Judge Moylan carefully analyzed each of the five suppression theories.  On the first four theories, the State prevailed.  On the fifth, theory, the Juvenile prevailed and his delinquent adjudication was vacated.  The Juvenile’s first theory to suppress the confession was that police illegally arrested him and the confession was the fruit of the poisonous tree of that illegal arrest.  The Juvenile argued that the second arrest warrant was illegal under Md. Rules 4-212 and 4-216.1 because he was already on bail, which would have continued.

Judge Moylan noted that the confession could only be suppressed as a fruit of the poisonous tree if the poisonous tree was a Fourth Amendment violation and not a violation of the Maryland Constitution, a Maryland statute, or a Maryland court rule.  Maryland, like the majority of states, has no state exclusionary rule and suppression must be based on a Fourth Amendment violation. See Brown v. State, 397 Md. 89 (2007).  Because the arrest, in this case, was supported by probable cause, the arrest did not violate the Fourth Amendment, and there is no federal exclusion based on a violation of state law.  Virginia v. Moore, 553 U.S. 164 (2008).

In Brown v. Illinois, 422 U.S. 590 (1975), the Supreme Court suppressed a confession, even though the police complied with the Fifth Amendment, because the confession was a fruit of the poisonous tree of the underlying arrest that violated the Fourth Amendment.  That was not this case.

The Juvenile’s second theory to suppress the confession was that the police violated his Fifth Amendment rights under Miranda v. Arizona, 384 U.S. 436 (1966), and Edwards v. Arizona, 451 U.S. 477 (1981).  Judge Moylan noted that, under Miranda, if the Juvenile was subjected to custodial interrogation, he had a right to remain silent and a right to Fifth Amendment counsel.  He further noted that, under Edwards, if the Juvenile requested counsel, police could not question him until counsel was made available or until the Juvenile initiated further conversation with the police directly or indirectly related to the investigation.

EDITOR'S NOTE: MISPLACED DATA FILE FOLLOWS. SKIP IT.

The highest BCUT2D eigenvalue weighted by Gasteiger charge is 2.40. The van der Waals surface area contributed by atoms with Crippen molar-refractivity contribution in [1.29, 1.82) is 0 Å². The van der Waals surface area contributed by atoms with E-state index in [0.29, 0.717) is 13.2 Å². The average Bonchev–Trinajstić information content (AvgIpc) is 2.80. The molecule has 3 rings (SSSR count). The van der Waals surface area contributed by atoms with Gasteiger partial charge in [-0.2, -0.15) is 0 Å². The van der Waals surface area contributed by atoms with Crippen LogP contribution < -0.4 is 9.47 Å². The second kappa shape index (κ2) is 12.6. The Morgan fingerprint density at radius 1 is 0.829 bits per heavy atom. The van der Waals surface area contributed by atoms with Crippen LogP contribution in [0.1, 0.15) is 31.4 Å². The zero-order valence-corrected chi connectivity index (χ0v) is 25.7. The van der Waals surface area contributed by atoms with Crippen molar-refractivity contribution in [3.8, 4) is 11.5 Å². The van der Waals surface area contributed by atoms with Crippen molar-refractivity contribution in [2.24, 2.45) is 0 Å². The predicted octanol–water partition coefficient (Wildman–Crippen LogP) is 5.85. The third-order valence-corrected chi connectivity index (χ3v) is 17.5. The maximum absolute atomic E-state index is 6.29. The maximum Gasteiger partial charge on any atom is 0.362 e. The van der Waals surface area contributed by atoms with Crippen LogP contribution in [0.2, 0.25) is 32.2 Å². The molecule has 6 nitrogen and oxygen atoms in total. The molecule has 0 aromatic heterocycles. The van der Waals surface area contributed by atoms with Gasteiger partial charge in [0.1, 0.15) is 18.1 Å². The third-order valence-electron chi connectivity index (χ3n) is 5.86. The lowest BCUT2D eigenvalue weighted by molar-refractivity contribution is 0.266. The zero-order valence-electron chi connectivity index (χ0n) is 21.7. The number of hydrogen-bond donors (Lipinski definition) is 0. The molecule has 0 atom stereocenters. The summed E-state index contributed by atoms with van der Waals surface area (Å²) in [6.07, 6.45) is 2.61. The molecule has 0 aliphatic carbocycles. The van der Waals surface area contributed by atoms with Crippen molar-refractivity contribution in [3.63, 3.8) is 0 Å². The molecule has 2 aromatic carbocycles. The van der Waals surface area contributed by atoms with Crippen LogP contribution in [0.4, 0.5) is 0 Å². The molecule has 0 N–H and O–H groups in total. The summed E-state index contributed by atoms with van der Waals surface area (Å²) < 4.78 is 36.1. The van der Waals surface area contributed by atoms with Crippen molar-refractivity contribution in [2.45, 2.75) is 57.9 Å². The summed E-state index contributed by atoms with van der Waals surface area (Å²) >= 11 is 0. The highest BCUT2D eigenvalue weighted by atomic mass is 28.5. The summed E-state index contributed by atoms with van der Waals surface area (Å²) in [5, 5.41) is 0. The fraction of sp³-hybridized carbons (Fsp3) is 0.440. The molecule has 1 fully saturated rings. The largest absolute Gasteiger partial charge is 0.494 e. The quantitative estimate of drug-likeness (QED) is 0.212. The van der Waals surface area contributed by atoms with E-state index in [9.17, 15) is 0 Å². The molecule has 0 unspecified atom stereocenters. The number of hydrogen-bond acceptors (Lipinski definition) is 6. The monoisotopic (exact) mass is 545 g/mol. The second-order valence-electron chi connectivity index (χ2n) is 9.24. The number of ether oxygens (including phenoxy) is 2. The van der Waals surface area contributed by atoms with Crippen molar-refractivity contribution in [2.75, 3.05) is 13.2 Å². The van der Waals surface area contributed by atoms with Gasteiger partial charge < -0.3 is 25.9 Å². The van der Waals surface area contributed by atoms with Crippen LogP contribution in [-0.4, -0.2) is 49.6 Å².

In this case, the trial court found the Juvenile (1) was given Miranda warnings, (2) stated that he understood those rights, (3) never invoked his right to silence, (4) never invoked his right to counsel, and (5) responded to police questioning, all of which indicated a waiver of his right to remain silent and his right to counsel.

Judge Moylan concluded that the trial court’s findings were not clearly erroneous.  Even an ambiguous invocation of rights (here there was no invocation) is insufficient to trigger Miranda and Edwards.  After giving Miranda warnings, police may interrogate a suspect who has neither invoked nor waived Miranda.  Berghuis v. Thompkins, 560 U.S. 370 (2010).  The Court held that, in this case, there was no violation of Miranda and Edwards.

The Juvenile’s third theory (Maryland common law) and fourth theory (federal Fifth and Fourteenth Amendments and state Md. Decl. of Rights art. 22 and art. 24) to suppress the confession was that the police violated multiple voluntariness standards.  Maryland’s common law prohibits obtaining a confession induced by threat of harm or promise of advantage. Judge Moylan noted that all of the voluntariness theories descended from a common parentage.  The Court held that there was no involuntariness of any kind.

The Juvenile’s fifth theory to suppress the confession was that the police violated his Sixth Amendment right to counsel, and the Court of Special Appeals agreed.  The Sixth Amendment right to counsel attaches at the time of adversarial judicial proceedings by way of formal charge, preliminary hearing, indictment, information, or arraignment.  The right to counsel, even if attached, only applies during critical stages.